Man, every time I read one of these threads, I shudder and wonder what I'm missing. Aside from the frame being destroyed, polishing, and the rear end separation, what other repair cost over $3k when outsourced?

I bought mine for 3k, and I've invested another $3k into it but I'm darn near done. I've got another grand or so in fit and finish work, but knock on wood, I'm done otherwise. Note I had no frame damage, my axles are good and there was no rear end separation work to be done.

n2916s 06-13-2012 11:22 AM

Everybody has their level of perfection. Mine, for example, sure could be prettier ( the odd dents, " male pattern baldness") but it is watertight, everything works fine, the running gear is sweet and, best of all, it is paid for.

We half- time in it and have towed it about 50000 miles. Dollar for dollar about the most fun a boy can have...

You can have a perfect restoration or something simply functional which explains the great disparity in cost.

Mike

purman 06-13-2012 12:24 PM

I didn't keep track the first go round but my axels, shocks, and balancers installed at Inland RV on my trip through there was nearly 4k. New range, sinks fixtures, rivets all add up, plywood and wood to redo the whole interior was $700 by it's self. flooring $200 it adds up quick. It's the little things that add up. New vents, window trim etc.

So far on the second go round:

Lumber to build gantry's $200 and I used some I already had as well
Por15 to paint frame $200
Ply wood for floor and paint to seal it $300
Metal for frame repair and tank brakets $155
two more tanks $415
various supplies $75

I have already spent $1200 and not even bought plywood and lumber to redo the inside. Plus there will be new cushions and fabric to cover them. I was hoping to do it all for around $2000. but looking more like 4-5k

Sneakinup 06-13-2012 01:08 PM

From my experiences with 2 trailers, the sky is the limit, and it all depends on what you want to do with it. If you want an all new interior, new appliances, etc., i.e. a brand new trailer, a frame without holes, figure on the 10-15K... and that is on the low side.

I have $3600 in to my 77' 31' Sovereign so far. That includes (what I can remember so far)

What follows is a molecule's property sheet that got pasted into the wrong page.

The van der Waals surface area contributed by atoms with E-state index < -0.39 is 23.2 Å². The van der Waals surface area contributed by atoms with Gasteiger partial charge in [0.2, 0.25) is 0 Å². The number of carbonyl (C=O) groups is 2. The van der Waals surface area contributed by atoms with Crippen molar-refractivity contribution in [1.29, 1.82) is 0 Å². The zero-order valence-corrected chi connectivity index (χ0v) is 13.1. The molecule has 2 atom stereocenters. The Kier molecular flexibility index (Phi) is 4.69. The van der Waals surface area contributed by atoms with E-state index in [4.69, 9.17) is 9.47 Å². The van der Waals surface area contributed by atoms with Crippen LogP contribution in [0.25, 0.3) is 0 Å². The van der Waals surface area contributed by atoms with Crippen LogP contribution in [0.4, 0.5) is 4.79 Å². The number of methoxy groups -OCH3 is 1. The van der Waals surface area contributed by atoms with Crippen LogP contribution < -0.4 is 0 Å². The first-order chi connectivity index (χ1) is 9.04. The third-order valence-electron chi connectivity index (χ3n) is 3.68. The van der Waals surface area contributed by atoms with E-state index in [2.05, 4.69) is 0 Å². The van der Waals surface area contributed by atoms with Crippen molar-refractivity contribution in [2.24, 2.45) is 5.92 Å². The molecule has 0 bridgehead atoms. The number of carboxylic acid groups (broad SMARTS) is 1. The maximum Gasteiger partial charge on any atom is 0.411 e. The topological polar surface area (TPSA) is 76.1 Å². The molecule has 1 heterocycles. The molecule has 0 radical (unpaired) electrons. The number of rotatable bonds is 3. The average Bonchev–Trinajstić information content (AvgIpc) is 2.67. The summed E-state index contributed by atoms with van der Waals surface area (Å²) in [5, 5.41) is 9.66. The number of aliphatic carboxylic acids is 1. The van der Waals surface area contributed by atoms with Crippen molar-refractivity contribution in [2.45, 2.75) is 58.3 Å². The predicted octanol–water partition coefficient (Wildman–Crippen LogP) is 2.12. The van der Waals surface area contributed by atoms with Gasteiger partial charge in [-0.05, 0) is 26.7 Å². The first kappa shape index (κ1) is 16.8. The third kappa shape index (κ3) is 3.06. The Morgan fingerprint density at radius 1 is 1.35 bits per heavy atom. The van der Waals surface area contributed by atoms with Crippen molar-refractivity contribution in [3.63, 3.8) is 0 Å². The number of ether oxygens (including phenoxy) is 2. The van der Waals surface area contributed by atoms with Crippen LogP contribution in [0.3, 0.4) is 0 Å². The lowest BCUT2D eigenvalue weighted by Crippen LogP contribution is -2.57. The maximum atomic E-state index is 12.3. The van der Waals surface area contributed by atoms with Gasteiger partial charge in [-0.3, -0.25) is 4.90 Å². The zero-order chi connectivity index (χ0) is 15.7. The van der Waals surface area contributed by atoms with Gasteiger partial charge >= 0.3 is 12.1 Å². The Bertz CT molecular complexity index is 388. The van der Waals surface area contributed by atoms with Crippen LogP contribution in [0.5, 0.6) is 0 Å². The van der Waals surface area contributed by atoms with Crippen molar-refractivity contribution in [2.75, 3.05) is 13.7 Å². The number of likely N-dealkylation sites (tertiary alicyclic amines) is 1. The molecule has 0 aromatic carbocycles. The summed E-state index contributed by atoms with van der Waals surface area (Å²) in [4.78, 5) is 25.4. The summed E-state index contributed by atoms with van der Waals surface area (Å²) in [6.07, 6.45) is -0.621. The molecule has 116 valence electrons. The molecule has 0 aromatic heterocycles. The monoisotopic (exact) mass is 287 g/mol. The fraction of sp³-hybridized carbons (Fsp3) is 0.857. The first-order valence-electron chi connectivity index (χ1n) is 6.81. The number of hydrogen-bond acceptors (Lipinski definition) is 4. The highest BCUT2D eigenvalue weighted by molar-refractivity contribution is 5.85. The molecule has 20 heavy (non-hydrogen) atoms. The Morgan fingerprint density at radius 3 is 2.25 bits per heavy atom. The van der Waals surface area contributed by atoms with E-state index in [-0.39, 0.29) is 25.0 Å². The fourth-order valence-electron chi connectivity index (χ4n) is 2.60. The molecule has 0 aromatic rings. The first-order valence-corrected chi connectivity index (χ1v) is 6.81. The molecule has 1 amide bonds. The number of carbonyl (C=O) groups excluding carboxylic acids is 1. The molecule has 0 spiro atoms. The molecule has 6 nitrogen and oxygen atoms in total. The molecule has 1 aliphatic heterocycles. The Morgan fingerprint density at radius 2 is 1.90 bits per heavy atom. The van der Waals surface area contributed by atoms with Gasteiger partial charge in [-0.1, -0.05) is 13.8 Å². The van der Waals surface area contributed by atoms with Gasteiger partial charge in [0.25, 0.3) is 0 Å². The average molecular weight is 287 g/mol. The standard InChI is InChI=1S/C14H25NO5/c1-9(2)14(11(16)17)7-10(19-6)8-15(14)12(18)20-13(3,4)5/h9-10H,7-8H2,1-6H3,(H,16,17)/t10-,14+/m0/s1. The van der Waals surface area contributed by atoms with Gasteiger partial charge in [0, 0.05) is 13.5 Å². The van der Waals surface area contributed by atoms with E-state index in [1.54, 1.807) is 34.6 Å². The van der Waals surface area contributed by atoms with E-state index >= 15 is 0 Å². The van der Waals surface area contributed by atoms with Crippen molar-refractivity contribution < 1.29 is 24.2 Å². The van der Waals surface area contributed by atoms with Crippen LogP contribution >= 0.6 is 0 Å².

Trailer purchase of $800
New axles (complete)
new tires
steel for new outriggers
Misc. plumbing parts, valves, etc. for waste tanks
Rust neutralizer and spray on rubber coating
Lots of wire for my wire feed welder
Lots of grinding wheels
New front crank jack to replace power jack.
Some tools that I needed but didn't have.
Shock mount bolts
My labor... PRICELESS!

That pretty much covers it... so far.

Fortunately, the trailer came with a 3 year old AC, an Iota 55 amp charger, newer Shurflo water pump, a newer water heater, and all electrical functioning properly as well as all waste tanks and water tank solid. I have a working 3 way fridge I picked up off of CL for $25 (long story, but great deal) With all of that, I expect to put in at least another 6k before it is all over. And, have a brand new trailer... eventually.

I am certainly no expert at Airstream repair, but you do not know the extent of the work needed unless YOU PULL OFF THE BELLY SKIN! My first trailer was a 72 Overlander. The frame appeared to be perfect... until I removed the belly skin and dropped the water tank. There was a hole in the frame to the side of the water tank that was 2-1/2' long that would have compromised the entire structure. The water fill had been leaking for years and there was no way to detect it otherwise. Some welding fixed that scenario.

The size of your trailer is very desirable. If you put money in to your trailer and plan on keeping it, it will pay off in the long run. Of course deciding on how deep your pockets can go is the big question. Only you can decide. Good luck with it. You have plenty of support here to make sure you are "investing" in repairs wisely.

Splitrock 06-13-2012 01:54 PM

I'd rather do the work myself and pay someone to go camping for me.

My trailer had minimal water damage, a good frame, nice body, all good windows complete with screens, all good electrical, new converter, new tanks, and good axles. I'm replacing floor covering, tires, battery, awning fabric, range/oven, refrigerator, air conditioner, water heater, furnace, plumbing, sinks, cabinets, counter tops, drapes, bed, sofa, and adding a rock guard. I bought a new hitch, and rock busters for the tow vehicle.

I have stripped and polished the exterior.

I had hoped to finish at $14,000 over purchase price, but the 14k won't be enough. Parts only. Doing all the labor myself.